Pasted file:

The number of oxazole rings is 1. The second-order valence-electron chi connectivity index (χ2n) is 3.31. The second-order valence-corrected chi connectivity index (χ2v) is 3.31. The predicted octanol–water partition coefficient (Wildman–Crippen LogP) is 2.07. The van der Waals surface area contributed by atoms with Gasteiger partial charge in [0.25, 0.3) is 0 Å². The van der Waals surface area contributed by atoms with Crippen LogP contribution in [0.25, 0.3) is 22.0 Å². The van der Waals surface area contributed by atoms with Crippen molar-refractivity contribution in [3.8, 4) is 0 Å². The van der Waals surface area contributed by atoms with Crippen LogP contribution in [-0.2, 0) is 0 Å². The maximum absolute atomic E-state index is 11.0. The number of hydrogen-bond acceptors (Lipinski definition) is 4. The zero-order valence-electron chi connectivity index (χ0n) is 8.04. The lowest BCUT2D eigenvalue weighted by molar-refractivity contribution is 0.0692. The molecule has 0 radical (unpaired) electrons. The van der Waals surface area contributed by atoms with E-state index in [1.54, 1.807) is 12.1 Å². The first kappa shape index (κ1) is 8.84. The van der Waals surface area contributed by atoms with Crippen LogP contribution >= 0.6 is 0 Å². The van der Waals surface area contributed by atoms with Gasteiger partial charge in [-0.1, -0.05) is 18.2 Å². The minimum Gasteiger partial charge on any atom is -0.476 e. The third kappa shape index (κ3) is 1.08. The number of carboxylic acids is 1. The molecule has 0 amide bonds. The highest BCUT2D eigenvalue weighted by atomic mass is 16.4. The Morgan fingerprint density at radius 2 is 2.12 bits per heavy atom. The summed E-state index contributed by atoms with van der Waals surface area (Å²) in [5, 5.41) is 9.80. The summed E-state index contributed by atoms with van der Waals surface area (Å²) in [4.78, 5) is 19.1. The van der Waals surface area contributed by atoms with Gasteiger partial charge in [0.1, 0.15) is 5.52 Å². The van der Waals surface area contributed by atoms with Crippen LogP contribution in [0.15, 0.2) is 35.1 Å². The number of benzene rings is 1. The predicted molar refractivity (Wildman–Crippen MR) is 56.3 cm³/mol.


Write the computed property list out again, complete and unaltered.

The number of oxazole rings is 1. The second-order valence-electron chi connectivity index (χ2n) is 3.31. The second-order valence-corrected chi connectivity index (χ2v) is 3.31. The predicted octanol–water partition coefficient (Wildman–Crippen LogP) is 2.07. The van der Waals surface area contributed by atoms with Gasteiger partial charge in [0.25, 0.3) is 0 Å². The van der Waals surface area contributed by atoms with Crippen LogP contribution in [0.25, 0.3) is 22.0 Å². The van der Waals surface area contributed by atoms with Crippen molar-refractivity contribution in [3.8, 4) is 0 Å². The van der Waals surface area contributed by atoms with Crippen LogP contribution in [-0.2, 0) is 0 Å². The maximum absolute atomic E-state index is 11.0. The number of hydrogen-bond acceptors (Lipinski definition) is 4. The zero-order valence-electron chi connectivity index (χ0n) is 8.04. The lowest BCUT2D eigenvalue weighted by molar-refractivity contribution is 0.0692. The molecule has 0 radical (unpaired) electrons. The van der Waals surface area contributed by atoms with E-state index in [1.54, 1.807) is 12.1 Å². The first kappa shape index (κ1) is 8.84. The van der Waals surface area contributed by atoms with Crippen LogP contribution >= 0.6 is 0 Å². The van der Waals surface area contributed by atoms with Gasteiger partial charge in [-0.1, -0.05) is 18.2 Å². The minimum Gasteiger partial charge on any atom is -0.476 e. The third kappa shape index (κ3) is 1.08. The number of carboxylic acids is 1. The molecule has 0 amide bonds. The highest BCUT2D eigenvalue weighted by atomic mass is 16.4. The Morgan fingerprint density at radius 2 is 2.12 bits per heavy atom. The summed E-state index contributed by atoms with van der Waals surface area (Å²) in [5, 5.41) is 9.80. The summed E-state index contributed by atoms with van der Waals surface area (Å²) in [4.78, 5) is 19.1. The van der Waals surface area contributed by atoms with Gasteiger partial charge in [0.1, 0.15) is 5.52 Å². The van der Waals surface area contributed by atoms with Crippen LogP contribution in [0.15, 0.2) is 35.1 Å². The number of benzene rings is 1. The predicted molar refractivity (Wildman–Crippen MR) is 56.3 cm³/mol.